Knowledge Strategies, Firm Types, and Complementarity in Human-Resource Practices
This paper argues that complementary humanresource practices play an important role inthe development of a knowledge based theory offirm. In general, such a theory might beadvanced through investigating complementarycoordination mechanisms as components ofgovernance structures. In particular, humanresource practice combinations contribute ascoordination mechanisms to organise knowledgecreation and exploitation in complex socialrelations. Yet, little is known about why and howinnovation strategies and activity systems ofdifferent firm types relate to combinations ofhuman resource practices. We address this gapby investigating the impact of firm types andknowledge strategies pursued on the applicationof human resource practices in a multisectoralsample of 684 manufacturing and 1,200non-manufacturing firms. We find that theadoption of practices applied differ with thecharacteristics of knowledge strategies andwith firm types. In addition, after controllingfor these differences, we find thatcomplementarity effects among practices arepresent in varying degrees. The implications ofour findings include that there are fewerrestrictions to combinations of coordinationmechanisms than widely assumed. Copyright Kluwer Academic Publishers 2001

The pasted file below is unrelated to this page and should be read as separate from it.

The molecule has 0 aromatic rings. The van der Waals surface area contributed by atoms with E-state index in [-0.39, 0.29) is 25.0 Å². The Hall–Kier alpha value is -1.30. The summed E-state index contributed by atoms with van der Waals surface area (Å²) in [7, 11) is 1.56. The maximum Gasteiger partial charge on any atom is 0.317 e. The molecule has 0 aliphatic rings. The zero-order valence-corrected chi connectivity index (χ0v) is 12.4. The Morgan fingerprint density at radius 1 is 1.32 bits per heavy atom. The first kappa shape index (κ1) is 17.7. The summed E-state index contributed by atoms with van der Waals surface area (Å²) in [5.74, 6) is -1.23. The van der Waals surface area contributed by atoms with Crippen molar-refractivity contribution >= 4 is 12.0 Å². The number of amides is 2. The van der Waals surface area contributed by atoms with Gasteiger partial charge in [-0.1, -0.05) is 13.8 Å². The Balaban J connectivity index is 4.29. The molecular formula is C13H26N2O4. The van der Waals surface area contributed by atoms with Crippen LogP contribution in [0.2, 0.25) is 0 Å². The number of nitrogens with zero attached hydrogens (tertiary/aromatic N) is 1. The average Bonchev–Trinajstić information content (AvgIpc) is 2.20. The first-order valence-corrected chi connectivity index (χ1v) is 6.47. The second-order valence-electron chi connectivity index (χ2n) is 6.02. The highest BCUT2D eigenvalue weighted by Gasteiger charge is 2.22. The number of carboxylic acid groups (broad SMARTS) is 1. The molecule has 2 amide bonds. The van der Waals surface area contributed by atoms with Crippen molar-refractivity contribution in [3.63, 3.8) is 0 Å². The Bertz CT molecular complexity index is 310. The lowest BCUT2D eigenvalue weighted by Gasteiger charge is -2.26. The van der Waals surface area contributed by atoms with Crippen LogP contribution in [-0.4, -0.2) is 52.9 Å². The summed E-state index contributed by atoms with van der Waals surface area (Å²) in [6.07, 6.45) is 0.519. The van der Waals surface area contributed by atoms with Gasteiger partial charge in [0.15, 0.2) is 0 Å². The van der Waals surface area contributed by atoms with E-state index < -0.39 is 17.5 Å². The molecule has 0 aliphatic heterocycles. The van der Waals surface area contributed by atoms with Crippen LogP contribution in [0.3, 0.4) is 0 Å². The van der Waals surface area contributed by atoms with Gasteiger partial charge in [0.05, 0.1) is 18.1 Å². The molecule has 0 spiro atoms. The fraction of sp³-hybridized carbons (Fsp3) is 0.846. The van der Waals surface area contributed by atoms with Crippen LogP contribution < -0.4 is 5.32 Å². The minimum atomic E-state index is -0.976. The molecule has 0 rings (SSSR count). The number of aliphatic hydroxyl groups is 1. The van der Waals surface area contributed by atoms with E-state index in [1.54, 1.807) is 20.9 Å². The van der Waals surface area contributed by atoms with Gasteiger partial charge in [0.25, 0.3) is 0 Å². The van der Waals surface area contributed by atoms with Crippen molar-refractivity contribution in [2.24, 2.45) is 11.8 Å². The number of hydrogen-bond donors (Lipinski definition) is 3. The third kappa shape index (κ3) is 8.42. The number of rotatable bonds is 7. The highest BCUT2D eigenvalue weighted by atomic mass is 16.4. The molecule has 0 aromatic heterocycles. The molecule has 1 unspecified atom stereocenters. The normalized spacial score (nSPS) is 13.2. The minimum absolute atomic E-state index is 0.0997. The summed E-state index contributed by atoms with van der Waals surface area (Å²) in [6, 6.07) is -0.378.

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- Susan Athey & Scott Stern, 1998. "An Empirical Framework for Testing Theories About Complimentarity in Organizational Design," NBER Working Papers 6600, National Bureau of Economic Research, Inc.
- Mendelson, Haim & Pillai, Ravindran R., 1999. "Information Age organizations, dynamics and performance," Journal of Economic Behavior & Organization, Elsevier, vol. 38(3), pages 253-281, March.
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